Much as Greenspan would do in his congressional testimony, in that moment, McCain conceded. Not the election — not yet, anyway — but that it hadn’t worked. The whole conservative experiment just hadn’t worked, at least not for a great many Americans, many of whom would be casting ballots in November.
Think about that for a minute. The Republican presidential candidate — in the midst of an ever-expanding economic crisis, and with an election just over a month away — picks up the phone and who does he call for advice? He does not call his economic advisor, Phil Gramm. He didn’t call Don Luskin, his other economic advisor whose advice he (thankfully) has never followed. He didn’t call any of his other economic advisors or his friends from the corporate world. He didn’t call his running mate, whose advice he’s sought out many times, on other issues.
If fact, he didn’t call anyone in his party, as far as we know. Not even his running mate, whose advice he’d sought many times before. No. He called a former Democratic presidential candidate. (And shortly after calling a Democratic former president for similar advice.)
What kind of a Republican — never mind a Republican candidate for the White House, running behind in the middle of an economic crisis — seek economic advice from a Democrat? One who knows what McCain knows, if he knows as much as his own campaign aide who said, “If we keep talking about the economic crisis, we’re going to lose.”
And of course McCain knew as much. His phone call to Sen. Clinton came just a couple of weeks before the campaign aide’s remark, and the weeks prior to that call were packed with events like the biggest bailout proposal in U.S. history, even further deregulation by the Fed, the demise of Wall Street’s last investment banks, the $85 billion bailout of AIG, and his own abrupt economic about face. And the most offered by the best minds and most belligerent members of his own party were calls for more deregulation and a willingness to let the economy crash “for the sake of the altar of the free market.”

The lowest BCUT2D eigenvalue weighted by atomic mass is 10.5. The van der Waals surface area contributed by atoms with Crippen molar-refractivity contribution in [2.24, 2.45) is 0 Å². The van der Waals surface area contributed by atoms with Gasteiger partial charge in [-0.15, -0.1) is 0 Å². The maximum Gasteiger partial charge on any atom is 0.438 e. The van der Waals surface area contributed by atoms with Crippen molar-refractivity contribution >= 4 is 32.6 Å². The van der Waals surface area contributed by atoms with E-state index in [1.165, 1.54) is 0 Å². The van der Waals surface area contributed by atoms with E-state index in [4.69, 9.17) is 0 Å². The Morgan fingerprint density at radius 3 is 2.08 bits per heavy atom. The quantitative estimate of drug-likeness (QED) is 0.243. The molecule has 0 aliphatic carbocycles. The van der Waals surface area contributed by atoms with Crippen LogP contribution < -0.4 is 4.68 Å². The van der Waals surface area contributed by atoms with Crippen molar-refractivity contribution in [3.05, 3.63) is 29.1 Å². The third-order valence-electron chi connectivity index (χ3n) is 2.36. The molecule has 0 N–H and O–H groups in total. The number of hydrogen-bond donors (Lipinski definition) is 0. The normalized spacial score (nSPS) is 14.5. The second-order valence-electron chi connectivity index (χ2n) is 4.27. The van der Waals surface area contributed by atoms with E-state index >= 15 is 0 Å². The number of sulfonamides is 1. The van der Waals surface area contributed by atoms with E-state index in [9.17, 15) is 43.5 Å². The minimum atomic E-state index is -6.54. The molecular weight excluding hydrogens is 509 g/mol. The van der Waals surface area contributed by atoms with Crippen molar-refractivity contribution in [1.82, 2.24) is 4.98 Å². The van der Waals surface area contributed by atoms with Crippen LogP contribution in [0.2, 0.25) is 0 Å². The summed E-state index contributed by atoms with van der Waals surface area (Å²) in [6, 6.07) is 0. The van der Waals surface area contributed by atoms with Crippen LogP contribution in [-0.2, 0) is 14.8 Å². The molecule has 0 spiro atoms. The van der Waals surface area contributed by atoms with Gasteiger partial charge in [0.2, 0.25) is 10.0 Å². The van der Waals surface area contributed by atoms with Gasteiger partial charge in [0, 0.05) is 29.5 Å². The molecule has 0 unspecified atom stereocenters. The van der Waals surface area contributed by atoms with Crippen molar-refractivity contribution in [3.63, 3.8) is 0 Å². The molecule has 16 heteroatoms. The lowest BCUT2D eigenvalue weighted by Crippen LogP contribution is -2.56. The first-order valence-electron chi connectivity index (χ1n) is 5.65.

The face of “Drop Dead” conservatism, betrays neither the recognition of error or the desperation of having no answers. It wears the trademark smirk of an un-chastened, outgoing president selling the snake oil of an unrestrained “free market” to leaders whose nations are reeling from the global crisis that has rippled outward from out economy. It wears the snarl of a chief architect of the current crisis defending both subprime mortgages and deregulation at this late date, when the consequences of his policy victories suggest his was a recipe for a poisoned economy.
High on delusion, denial, and derision, it’s the face of a conservatism unequipped to recognize — let alone meet — the challenges America and the world now face, and blind to the possibility drowning itself in irrelevance. It’s the face of a conservatism that, facing the failure of its ideology, has more anger than answers.